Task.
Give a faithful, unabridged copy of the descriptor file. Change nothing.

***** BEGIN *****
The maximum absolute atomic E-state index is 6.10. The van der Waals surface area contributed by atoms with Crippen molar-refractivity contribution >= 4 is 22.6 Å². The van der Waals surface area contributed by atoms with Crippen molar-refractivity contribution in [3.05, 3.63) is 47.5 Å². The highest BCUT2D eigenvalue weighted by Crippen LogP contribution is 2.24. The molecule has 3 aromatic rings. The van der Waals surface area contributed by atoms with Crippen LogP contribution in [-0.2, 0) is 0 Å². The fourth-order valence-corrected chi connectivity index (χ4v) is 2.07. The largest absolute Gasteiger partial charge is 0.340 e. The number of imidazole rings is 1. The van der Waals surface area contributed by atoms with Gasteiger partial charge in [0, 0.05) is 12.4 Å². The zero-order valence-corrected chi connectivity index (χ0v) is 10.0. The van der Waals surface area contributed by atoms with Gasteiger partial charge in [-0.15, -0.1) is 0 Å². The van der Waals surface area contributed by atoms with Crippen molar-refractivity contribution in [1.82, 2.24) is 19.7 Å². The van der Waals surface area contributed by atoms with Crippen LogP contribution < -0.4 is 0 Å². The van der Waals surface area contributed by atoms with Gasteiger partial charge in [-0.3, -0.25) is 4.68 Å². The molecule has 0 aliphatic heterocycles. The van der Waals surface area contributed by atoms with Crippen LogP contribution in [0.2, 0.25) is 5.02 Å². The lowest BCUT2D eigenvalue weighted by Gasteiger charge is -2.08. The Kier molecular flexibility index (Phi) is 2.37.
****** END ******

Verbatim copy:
The maximum absolute atomic E-state index is 6.10. The van der Waals surface area contributed by atoms with Crippen molar-refractivity contribution >= 4 is 22.6 Å². The van der Waals surface area contributed by atoms with Crippen molar-refractivity contribution in [3.05, 3.63) is 47.5 Å². The highest BCUT2D eigenvalue weighted by Crippen LogP contribution is 2.24. The molecule has 3 aromatic rings. The van der Waals surface area contributed by atoms with Crippen LogP contribution in [-0.2, 0) is 0 Å². The fourth-order valence-corrected chi connectivity index (χ4v) is 2.07. The largest absolute Gasteiger partial charge is 0.340 e. The number of imidazole rings is 1. The van der Waals surface area contributed by atoms with Gasteiger partial charge in [0, 0.05) is 12.4 Å². The zero-order valence-corrected chi connectivity index (χ0v) is 10.0. The van der Waals surface area contributed by atoms with Gasteiger partial charge in [-0.15, -0.1) is 0 Å². The van der Waals surface area contributed by atoms with Crippen molar-refractivity contribution in [1.82, 2.24) is 19.7 Å². The van der Waals surface area contributed by atoms with Crippen LogP contribution < -0.4 is 0 Å². The van der Waals surface area contributed by atoms with Gasteiger partial charge in [-0.3, -0.25) is 4.68 Å². The molecule has 0 aliphatic heterocycles. The van der Waals surface area contributed by atoms with Crippen LogP contribution in [0.2, 0.25) is 5.02 Å². The lowest BCUT2D eigenvalue weighted by Gasteiger charge is -2.08. The Kier molecular flexibility index (Phi) is 2.37.